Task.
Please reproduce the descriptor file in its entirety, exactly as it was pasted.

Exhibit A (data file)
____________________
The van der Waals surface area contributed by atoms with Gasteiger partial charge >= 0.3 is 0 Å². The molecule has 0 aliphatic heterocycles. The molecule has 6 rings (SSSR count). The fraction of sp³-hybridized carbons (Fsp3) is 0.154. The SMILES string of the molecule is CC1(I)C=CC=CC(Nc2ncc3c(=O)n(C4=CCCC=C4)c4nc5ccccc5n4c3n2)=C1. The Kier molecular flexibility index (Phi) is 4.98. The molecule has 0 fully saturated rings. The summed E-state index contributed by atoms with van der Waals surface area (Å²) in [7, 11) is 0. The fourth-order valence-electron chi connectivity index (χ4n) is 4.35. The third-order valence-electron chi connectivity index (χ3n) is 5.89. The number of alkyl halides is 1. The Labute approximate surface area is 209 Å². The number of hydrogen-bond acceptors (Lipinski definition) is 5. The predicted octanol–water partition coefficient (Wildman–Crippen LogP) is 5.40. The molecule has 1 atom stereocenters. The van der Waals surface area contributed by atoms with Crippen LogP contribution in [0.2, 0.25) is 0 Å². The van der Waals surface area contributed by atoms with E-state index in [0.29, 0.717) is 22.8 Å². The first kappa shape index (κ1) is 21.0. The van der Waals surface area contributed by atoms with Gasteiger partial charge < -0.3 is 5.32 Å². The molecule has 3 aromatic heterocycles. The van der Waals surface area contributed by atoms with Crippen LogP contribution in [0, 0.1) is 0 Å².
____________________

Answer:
The van der Waals surface area contributed by atoms with Gasteiger partial charge >= 0.3 is 0 Å². The molecule has 0 aliphatic heterocycles. The molecule has 6 rings (SSSR count). The fraction of sp³-hybridized carbons (Fsp3) is 0.154. The SMILES string of the molecule is CC1(I)C=CC=CC(Nc2ncc3c(=O)n(C4=CCCC=C4)c4nc5ccccc5n4c3n2)=C1. The Kier molecular flexibility index (Phi) is 4.98. The molecule has 0 fully saturated rings. The summed E-state index contributed by atoms with van der Waals surface area (Å²) in [7, 11) is 0. The fourth-order valence-electron chi connectivity index (χ4n) is 4.35. The third-order valence-electron chi connectivity index (χ3n) is 5.89. The number of alkyl halides is 1. The Labute approximate surface area is 209 Å². The number of hydrogen-bond acceptors (Lipinski definition) is 5. The predicted octanol–water partition coefficient (Wildman–Crippen LogP) is 5.40. The molecule has 1 atom stereocenters. The van der Waals surface area contributed by atoms with Crippen LogP contribution in [0.2, 0.25) is 0 Å². The van der Waals surface area contributed by atoms with E-state index in [0.29, 0.717) is 22.8 Å². The first kappa shape index (κ1) is 21.0. The van der Waals surface area contributed by atoms with Gasteiger partial charge < -0.3 is 5.32 Å². The molecule has 3 aromatic heterocycles. The van der Waals surface area contributed by atoms with Crippen LogP contribution in [0, 0.1) is 0 Å².